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@Dr. G: It's only for practical reasons. I need it as an example how dynamics were written down. I change them often in the way I like it or in the way I heard it on record. Dynamics in our books are clear but not always played properly. I'm looking for a different piece to get new drive into the old stuff since we practiced the old ones a lot and sometimes there are signs of fatigue. If you take "Beyond The Limit" there is a lot happening all the time and it sharpens sense for dynamics. That's what I wanna do: Transfer the sharped sense :) to our book.
So you’re looking to induce a culture change with one chart? I don’t understand why you’d think that a route to success. It’s got to come from the musicians. Buy a set of mechanical pencils, and make a gift of them to your band. Seriously. Start the conversation with your band “Did anyone hear the difference made in that section of the last chart when we exaggerated the dynamics? Where else might we do that?” Etc.

I was thinking about your thread while in rehearsal last night. We keep pencils on the stand, and regularly pause to mark up dynamics - make a forte into a mezzoforte here, make a mezzoforte into a piano. Write in cressendos and decressendos - and rehearse them to ingrain the goal!

You don’t need a new chart, you need a new awareness, a new shared goal of musicianship.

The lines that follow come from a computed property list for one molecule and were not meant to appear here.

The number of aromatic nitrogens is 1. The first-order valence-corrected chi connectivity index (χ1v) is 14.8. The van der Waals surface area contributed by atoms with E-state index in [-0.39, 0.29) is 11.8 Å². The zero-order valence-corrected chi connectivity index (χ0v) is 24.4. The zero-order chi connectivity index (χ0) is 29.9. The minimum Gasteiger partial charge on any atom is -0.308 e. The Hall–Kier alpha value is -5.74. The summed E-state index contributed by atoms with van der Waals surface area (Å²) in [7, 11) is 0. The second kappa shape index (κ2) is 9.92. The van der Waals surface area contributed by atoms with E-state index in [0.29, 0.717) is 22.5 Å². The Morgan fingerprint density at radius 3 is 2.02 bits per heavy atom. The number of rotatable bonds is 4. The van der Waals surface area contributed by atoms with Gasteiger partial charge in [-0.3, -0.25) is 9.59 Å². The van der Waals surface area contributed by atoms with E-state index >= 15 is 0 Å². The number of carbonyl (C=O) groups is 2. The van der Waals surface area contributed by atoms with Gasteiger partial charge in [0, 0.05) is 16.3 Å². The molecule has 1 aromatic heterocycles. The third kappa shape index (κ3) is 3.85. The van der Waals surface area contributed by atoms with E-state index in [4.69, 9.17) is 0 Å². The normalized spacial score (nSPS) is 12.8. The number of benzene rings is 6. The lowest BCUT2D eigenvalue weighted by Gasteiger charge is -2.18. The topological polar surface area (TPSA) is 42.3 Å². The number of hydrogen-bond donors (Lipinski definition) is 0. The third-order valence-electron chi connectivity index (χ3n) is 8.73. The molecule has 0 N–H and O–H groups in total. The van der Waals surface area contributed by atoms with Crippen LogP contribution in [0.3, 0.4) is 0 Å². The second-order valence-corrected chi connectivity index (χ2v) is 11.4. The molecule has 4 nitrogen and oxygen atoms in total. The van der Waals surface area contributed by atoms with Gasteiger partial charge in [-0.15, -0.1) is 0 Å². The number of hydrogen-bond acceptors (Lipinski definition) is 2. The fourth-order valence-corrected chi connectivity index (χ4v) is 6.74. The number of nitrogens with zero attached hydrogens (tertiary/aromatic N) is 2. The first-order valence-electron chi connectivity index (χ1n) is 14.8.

Consider reading “The Inner Game of Music” for ideas about how to guide a new and growing sense of awareness.
 

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That’s what I’m doing as well. I’m just trying different ways of solving a problem.

Thanks a lot for your ideas!
Christian, with all due respect, I think Dr G is SPOT ON. I've been playing in big bands on a professional level for 35 yrs now (leading one for 13) and all of them have had various levels of "attention to detail" pertaining to literally everything from ensemble concept to dynamics (kind of one in the same actually, but) and in every........EVERY situation it boils down to the individual players themselves or having a leader hold everyone more accountable to those pesky details. I don't know if you're the leader of this band or in any leadership position, but nonetheless, as a member, you certainly have the right/power to voice your opinion/concern about what you may perceive to be a lack of attention to detail when it comes to dynamics. Be kind, gentle and all of that good stuff (because we all know musicians can be pretty fragile when it comes to topics like this), but I'm pretty confident that if you present the issue in the right way and at least get the other players to be more aware of this, they'll at least to some extent come around.
Just my 2 cents/pfennig!

John
 

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Discussion Starter #16
Hi to all of you!

I'm not arguing with Dr G. I'm thankful for all the ideas and full of respect for all your knowledge.
Let me explain what I'm doing.
First I'm practicing the chart. During that I'm talking about dynamics and am explaining the idea behind them. Of course all of them use pencils and I always have a lot of them in my bag to share them. Before introducing a chart I'm looking for sound clips and listen to them with the chart in hands and maybe add something. During the rehearsals I'm listening together with the band to the arrangement on youtube or on record or where ever I have it. We are following the melody, recognising the counterparts, giving a close listen to the dynamics.